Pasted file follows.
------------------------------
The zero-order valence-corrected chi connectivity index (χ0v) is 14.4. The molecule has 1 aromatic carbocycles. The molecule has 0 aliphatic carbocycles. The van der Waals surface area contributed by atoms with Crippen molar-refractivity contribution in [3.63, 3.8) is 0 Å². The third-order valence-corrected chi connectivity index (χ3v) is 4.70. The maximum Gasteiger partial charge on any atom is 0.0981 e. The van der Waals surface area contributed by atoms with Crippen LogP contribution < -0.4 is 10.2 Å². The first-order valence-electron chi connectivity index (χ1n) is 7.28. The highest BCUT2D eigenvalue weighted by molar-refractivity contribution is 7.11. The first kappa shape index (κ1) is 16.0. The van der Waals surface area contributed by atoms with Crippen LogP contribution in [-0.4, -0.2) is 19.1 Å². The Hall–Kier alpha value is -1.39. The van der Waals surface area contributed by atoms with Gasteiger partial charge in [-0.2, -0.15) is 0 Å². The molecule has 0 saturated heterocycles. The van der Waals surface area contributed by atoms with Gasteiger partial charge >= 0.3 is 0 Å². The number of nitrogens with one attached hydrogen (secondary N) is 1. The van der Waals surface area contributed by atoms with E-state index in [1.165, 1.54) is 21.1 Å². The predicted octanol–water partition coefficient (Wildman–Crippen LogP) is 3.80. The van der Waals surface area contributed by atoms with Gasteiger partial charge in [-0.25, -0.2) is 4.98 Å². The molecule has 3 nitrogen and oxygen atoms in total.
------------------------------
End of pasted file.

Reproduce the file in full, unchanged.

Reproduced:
The zero-order valence-corrected chi connectivity index (χ0v) is 14.4. The molecule has 1 aromatic carbocycles. The molecule has 0 aliphatic carbocycles. The van der Waals surface area contributed by atoms with Crippen molar-refractivity contribution in [3.63, 3.8) is 0 Å². The third-order valence-corrected chi connectivity index (χ3v) is 4.70. The maximum Gasteiger partial charge on any atom is 0.0981 e. The van der Waals surface area contributed by atoms with Crippen LogP contribution < -0.4 is 10.2 Å². The first-order valence-electron chi connectivity index (χ1n) is 7.28. The highest BCUT2D eigenvalue weighted by molar-refractivity contribution is 7.11. The first kappa shape index (κ1) is 16.0. The van der Waals surface area contributed by atoms with Crippen LogP contribution in [-0.4, -0.2) is 19.1 Å². The Hall–Kier alpha value is -1.39. The van der Waals surface area contributed by atoms with Gasteiger partial charge in [-0.2, -0.15) is 0 Å². The molecule has 0 saturated heterocycles. The van der Waals surface area contributed by atoms with Gasteiger partial charge >= 0.3 is 0 Å². The number of nitrogens with one attached hydrogen (secondary N) is 1. The van der Waals surface area contributed by atoms with E-state index in [1.165, 1.54) is 21.1 Å². The predicted octanol–water partition coefficient (Wildman–Crippen LogP) is 3.80. The van der Waals surface area contributed by atoms with Gasteiger partial charge in [-0.25, -0.2) is 4.98 Å². The molecule has 3 nitrogen and oxygen atoms in total.